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Is there evidence of creative destruction in the Turkish manufacturing sector? Lessons from a cross-industry analysis of aggregate productivity growth

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  • Mahmut Yasar
  • Roderick Rejesus
  • Ilhami Mintemur

Abstract

This paper examines the Schumpeterian creative destruction process by decomposing and analysing aggregate industry-level productivity growth in three Turkish manufacturing industries. The results are somewhat supportive of the Schumpeterian hypothesis given that the productivity effects within plants contributed the most to the aggregate level productivity growth. However, the results generally contradict the insight that plants entering the market have higher productivity than plants that exit the market. This supports Caballero and Hammour's (NBER Working Paper No. 7720, 2000) arguments that institutional and market constraints may interfere with the proper functioning of Schumpeter's creative destruction process.

Suggested Citation

  • Mahmut Yasar & Roderick Rejesus & Ilhami Mintemur, 2004. "Is there evidence of creative destruction in the Turkish manufacturing sector? Lessons from a cross-industry analysis of aggregate productivity growth," Applied Economics, Taylor & Francis Journals, vol. 36(17), pages 1937-1945.
  • Handle: RePEc:taf:applec:v:36:y:2004:i:17:p:1937-1945
    DOI: 10.1080/000368404200068610
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    References listed on IDEAS

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    1. Eric Bartelsman & Phoebus Dhrymes, 1998. "Productivity Dynamics: U.S. Manufacturing Plants, 1972–1986," Journal of Productivity Analysis, Springer, vol. 9(1), pages 5-34, January.
    2. Martin Neil Baily & Eric J. Bartelsman & John Haltiwanger, 2001. "Labor Productivity: Structural Change And Cyclical Dynamics," The Review of Economics and Statistics, MIT Press, vol. 83(3), pages 420-433, August.
    3. Mark Doms & Eric J. Bartelsman, 2000. "Understanding Productivity: Lessons from Longitudinal Microdata," Journal of Economic Literature, American Economic Association, vol. 38(3), pages 569-594, September.
    4. Baily, Martin Neil & Bartelsman, Eric J & Haltiwanger, John, 1996. "Downsizing and Productivity Growth: Myth or Reality?," Small Business Economics, Springer, vol. 8(4), pages 259-278, August.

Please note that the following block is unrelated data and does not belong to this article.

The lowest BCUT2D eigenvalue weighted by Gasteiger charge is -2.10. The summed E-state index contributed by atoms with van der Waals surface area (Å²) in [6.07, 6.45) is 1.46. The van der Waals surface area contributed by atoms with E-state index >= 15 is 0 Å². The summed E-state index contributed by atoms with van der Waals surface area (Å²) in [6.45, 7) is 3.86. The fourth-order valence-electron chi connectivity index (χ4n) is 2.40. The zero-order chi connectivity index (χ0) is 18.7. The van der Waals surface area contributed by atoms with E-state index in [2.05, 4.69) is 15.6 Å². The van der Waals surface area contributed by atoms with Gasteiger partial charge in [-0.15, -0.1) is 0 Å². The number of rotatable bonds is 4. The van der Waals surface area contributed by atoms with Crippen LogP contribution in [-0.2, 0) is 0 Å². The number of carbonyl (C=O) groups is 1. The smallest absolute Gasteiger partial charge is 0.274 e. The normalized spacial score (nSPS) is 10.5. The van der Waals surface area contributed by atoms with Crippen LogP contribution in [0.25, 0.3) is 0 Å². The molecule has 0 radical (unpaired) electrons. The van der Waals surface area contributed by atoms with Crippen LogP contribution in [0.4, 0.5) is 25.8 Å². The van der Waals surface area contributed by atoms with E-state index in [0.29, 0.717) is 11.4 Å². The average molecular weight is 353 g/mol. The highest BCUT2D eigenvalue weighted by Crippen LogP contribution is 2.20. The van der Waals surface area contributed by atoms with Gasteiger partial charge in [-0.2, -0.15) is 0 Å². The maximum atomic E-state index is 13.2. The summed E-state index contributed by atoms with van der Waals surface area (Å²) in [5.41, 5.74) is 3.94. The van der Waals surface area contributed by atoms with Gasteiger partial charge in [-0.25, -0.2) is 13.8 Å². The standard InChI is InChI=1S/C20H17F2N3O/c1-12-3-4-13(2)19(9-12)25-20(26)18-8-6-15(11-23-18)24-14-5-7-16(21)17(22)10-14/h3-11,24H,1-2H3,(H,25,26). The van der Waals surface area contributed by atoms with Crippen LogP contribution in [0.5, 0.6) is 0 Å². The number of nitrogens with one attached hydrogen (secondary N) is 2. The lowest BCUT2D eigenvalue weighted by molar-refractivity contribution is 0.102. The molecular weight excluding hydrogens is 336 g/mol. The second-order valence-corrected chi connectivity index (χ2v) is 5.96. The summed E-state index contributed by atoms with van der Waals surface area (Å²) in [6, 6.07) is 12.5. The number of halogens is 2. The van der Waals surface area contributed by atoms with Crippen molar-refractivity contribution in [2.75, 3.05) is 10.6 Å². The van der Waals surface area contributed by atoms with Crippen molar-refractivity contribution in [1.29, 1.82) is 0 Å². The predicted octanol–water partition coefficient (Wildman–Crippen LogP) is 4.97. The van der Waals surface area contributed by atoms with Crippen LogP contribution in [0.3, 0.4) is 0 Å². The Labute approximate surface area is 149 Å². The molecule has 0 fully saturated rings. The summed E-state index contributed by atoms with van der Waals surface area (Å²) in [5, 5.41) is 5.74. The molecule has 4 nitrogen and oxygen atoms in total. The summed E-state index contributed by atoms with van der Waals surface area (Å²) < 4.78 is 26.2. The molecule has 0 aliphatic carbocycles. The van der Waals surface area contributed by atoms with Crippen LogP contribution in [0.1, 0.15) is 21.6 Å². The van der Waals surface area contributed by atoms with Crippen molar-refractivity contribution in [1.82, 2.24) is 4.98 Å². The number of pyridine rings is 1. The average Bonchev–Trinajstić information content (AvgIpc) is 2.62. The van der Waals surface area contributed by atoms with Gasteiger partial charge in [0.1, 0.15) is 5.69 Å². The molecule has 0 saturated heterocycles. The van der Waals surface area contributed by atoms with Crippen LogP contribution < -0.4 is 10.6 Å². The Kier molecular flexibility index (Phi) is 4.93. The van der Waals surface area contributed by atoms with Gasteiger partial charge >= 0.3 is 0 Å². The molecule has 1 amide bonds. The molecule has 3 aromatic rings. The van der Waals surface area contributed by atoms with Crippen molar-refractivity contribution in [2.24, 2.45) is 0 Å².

5. Lucia Foster & John C. Haltiwanger & C. J. Krizan, 2001. "Aggregate Productivity Growth: Lessons from Microeconomic Evidence," NBER Chapters,in: New Developments in Productivity Analysis, pages 303-372 National Bureau of Economic Research, Inc.
    6. Olley, G Steven & Pakes, Ariel, 1996. "The Dynamics of Productivity in the Telecommunications Equipment Industry," Econometrica, Econometric Society, vol. 64(6), pages 1263-1297, November.
    7. Aw, Bee Yan & Chen, Xiaomin & Roberts, Mark J., 2001. "Firm-level evidence on productivity differentials and turnover in Taiwanese manufacturing," Journal of Development Economics, Elsevier, vol. 66(1), pages 51-86, October.
    8. Okamoto, Yumiko & Sjöholm, Fredrik, 1999. "FDI and the Dynamics of Productivity: Microeconomic Evidence," SSE/EFI Working Paper Series in Economics and Finance 348, Stockholm School of Economics.
    9. Bee Yan Aw & Sukkyun Chung & Mark J. Roberts, 1998. "Productivity and the Decision to Export: Micro Evidence from Taiwan and South Korea," NBER Working Papers 6558, National Bureau of Economic Research, Inc.
    10. Good, D. & Nadiri, M.I. & Sickles, R., 1996. "Index Number and Factor Demand Approaches to the Estimarion of Productivity," Working Papers 96-34, C.V. Starr Center for Applied Economics, New York University.
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    Cited by:

    1. FERRAGINA, Anna Maria, 2013. "The Impact of FDI on Firm Survival and Employment: A Comparative Analysis for Turkey and Italy," CELPE Discussion Papers 127, CELPE - Centre of Labour Economics and Economic Policy, University of Salerno, Italy.

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